New Canine Family Tree Shows Where Your Mutt Came From
If there was an Ancestry.com option for your dog, you'd probably be surprised at what you'd find.
While you might not actually be able to look back at your dog's ancestors and distant relatives online, the largest analysis of dog DNA sheds some light on how different dog breeds came to be.
According to an article published in Science magazine, there are about 350 different dog breeds around today. Each breed has different valuable traits and behaviors, but until now there was hardly any information circulating regarding the actual creation of each breed. And that's where Elaine Ostrander and Heidi Parker, geneticists at the National Human Genome Research Institute in Maryland, come in.
The women and their colleagues spent over 20 years traveling to all corners of the globe attending dog shows and working with breed specific dog organizations to collect DNA samples from over 1,346 dogs representing 161 breeds. While that is only about half of the breeds in existence today, it is a massive undertaking that is driving the animal research community wild. Robert Wayne, an evolutionary biologist at the University of California, Los Angeles, called the project "impressive" and a "tour-de-force on breed evolution."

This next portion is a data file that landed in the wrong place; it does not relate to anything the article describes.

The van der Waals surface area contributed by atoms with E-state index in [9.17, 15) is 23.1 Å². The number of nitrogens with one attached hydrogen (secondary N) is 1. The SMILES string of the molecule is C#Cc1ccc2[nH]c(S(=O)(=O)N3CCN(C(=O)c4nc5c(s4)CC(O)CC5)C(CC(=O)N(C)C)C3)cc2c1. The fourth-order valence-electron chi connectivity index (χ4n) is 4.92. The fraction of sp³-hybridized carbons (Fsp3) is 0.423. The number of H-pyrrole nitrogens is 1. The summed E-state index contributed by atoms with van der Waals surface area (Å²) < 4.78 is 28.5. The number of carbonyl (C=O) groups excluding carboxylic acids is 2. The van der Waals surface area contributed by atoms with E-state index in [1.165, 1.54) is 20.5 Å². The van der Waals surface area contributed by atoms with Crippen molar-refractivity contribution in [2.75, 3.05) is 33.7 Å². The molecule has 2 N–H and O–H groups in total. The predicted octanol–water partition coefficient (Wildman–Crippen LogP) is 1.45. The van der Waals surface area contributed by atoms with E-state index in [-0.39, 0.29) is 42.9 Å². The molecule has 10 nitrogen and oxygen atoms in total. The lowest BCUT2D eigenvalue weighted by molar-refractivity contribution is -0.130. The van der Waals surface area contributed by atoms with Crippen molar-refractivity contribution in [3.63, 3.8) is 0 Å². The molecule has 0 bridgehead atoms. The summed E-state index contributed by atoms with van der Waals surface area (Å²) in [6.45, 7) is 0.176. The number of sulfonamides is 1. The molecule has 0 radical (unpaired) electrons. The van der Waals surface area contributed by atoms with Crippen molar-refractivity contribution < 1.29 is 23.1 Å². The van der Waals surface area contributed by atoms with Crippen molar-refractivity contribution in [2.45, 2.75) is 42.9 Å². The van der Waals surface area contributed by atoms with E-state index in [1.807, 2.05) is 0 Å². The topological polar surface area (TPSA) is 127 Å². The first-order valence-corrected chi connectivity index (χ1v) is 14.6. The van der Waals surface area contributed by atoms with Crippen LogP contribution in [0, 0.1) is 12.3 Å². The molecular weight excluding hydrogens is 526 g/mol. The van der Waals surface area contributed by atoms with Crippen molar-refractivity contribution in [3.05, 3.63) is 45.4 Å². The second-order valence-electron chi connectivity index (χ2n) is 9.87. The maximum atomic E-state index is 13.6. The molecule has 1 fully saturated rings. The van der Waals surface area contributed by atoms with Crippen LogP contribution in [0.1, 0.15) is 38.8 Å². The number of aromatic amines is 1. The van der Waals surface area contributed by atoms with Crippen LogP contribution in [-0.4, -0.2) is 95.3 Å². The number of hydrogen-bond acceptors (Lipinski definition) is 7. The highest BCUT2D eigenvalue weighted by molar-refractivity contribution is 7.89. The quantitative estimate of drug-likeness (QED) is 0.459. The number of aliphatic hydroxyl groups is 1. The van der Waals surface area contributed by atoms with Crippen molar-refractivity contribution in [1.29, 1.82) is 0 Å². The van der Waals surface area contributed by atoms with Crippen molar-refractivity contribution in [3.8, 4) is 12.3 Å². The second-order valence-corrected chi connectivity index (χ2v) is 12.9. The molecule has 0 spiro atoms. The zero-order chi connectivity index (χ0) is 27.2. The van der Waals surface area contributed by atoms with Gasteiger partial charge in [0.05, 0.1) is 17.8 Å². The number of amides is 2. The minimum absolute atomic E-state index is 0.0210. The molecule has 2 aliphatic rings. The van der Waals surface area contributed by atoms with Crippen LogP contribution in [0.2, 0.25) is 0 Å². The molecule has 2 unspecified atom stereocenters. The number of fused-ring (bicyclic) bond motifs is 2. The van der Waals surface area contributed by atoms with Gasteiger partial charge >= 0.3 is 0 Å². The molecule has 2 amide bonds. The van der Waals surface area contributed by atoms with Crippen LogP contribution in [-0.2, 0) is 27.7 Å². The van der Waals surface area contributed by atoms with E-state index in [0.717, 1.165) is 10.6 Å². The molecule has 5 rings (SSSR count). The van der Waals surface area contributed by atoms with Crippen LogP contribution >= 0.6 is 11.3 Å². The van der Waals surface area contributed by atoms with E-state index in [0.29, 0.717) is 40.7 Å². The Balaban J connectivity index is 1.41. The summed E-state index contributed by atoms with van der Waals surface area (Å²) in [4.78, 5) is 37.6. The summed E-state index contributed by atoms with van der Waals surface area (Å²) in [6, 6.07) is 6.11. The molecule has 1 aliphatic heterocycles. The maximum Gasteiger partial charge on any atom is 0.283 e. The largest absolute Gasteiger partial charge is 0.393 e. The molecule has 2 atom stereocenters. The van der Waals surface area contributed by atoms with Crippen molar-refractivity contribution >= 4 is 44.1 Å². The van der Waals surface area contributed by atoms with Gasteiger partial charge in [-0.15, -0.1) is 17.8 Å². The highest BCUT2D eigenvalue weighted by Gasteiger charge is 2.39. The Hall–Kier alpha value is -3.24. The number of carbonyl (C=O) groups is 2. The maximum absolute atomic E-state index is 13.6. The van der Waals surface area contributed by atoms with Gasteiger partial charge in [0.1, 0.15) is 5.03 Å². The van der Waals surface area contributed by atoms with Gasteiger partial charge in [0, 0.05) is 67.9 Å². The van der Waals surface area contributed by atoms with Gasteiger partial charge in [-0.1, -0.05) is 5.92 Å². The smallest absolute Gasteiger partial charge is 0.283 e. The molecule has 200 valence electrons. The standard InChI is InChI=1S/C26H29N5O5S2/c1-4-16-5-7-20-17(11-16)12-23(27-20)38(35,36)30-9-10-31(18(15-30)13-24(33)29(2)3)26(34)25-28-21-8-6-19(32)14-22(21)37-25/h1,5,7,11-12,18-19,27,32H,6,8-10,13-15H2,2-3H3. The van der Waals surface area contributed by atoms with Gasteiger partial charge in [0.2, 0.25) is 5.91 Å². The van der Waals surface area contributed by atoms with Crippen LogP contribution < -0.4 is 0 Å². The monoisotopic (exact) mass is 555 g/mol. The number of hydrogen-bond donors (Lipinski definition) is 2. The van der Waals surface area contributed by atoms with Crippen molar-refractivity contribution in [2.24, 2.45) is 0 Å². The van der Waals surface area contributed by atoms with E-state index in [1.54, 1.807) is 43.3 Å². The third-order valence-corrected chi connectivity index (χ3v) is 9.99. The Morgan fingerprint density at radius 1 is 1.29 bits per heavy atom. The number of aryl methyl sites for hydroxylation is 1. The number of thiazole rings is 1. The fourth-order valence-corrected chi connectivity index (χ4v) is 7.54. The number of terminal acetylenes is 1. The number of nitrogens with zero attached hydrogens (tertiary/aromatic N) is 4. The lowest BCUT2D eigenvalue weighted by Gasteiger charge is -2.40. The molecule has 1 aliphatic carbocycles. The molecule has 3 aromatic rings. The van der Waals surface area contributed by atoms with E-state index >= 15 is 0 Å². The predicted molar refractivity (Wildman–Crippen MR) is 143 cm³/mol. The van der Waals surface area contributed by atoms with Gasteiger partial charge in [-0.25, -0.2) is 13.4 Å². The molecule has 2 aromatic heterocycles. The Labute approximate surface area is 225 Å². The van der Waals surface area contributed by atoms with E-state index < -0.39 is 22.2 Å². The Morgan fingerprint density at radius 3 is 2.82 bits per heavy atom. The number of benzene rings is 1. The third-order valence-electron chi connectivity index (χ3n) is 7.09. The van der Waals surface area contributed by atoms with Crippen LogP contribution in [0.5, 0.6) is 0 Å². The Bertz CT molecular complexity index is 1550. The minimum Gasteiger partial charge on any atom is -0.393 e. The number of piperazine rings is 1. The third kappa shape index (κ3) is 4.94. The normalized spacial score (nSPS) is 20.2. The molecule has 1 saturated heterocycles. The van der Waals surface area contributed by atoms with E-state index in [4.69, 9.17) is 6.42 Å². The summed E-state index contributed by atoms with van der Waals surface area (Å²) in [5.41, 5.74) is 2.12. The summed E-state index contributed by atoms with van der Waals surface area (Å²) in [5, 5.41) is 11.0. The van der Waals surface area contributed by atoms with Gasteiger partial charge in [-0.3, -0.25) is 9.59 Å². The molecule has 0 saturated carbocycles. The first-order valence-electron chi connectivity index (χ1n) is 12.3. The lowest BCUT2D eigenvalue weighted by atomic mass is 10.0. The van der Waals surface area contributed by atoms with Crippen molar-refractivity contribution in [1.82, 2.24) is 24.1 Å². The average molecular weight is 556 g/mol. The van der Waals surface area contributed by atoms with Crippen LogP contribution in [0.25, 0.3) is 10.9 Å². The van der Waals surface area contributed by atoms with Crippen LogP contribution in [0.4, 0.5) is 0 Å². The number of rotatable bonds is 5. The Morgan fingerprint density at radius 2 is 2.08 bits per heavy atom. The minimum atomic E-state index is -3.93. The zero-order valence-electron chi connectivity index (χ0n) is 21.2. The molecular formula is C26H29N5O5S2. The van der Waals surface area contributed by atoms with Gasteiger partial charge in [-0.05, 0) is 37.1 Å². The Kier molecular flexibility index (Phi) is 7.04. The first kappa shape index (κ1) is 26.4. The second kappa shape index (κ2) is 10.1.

Using their data along with previously collected samples, Parker and Ostrander built a family tree by comparing 150,000 (out of 2.5 billion) spots on each dog's genome. What they found was that almost all the breeds they looked at fell into one of 23 larger categories called clades.
These clades group the dogs by their similar traits like those bred for strength — boxers, bulldogs, and Boston terriers, and another for the hunting dogs — retrievers, spaniels, and setters, and so on. By examining and comparing the dog's DNA to others they were able to discover how different breeds were created.
For example, one of the world's earliest small pups, the pug, shares DNA with multiple clades, which means it has long since been used to shrink other breeds. Parker goes on to use this an explanation of why pug DNA is present in numerous other small dog genomes.
The women's hard work will also aid veterinarians in easily identifying possible genetic problems since they can now see which breeds a dog is closely related to. There have been times where a particular disease thought to only affect a certain breed was unexplainably present in a dog of a different family. Veterinarians now know this is due to commonly shared ancestors between the different breeds.
While Ostrander and Parker's findings are doggone amazing, both women stress that the project is only at a mid-way point and that "by no means are we done."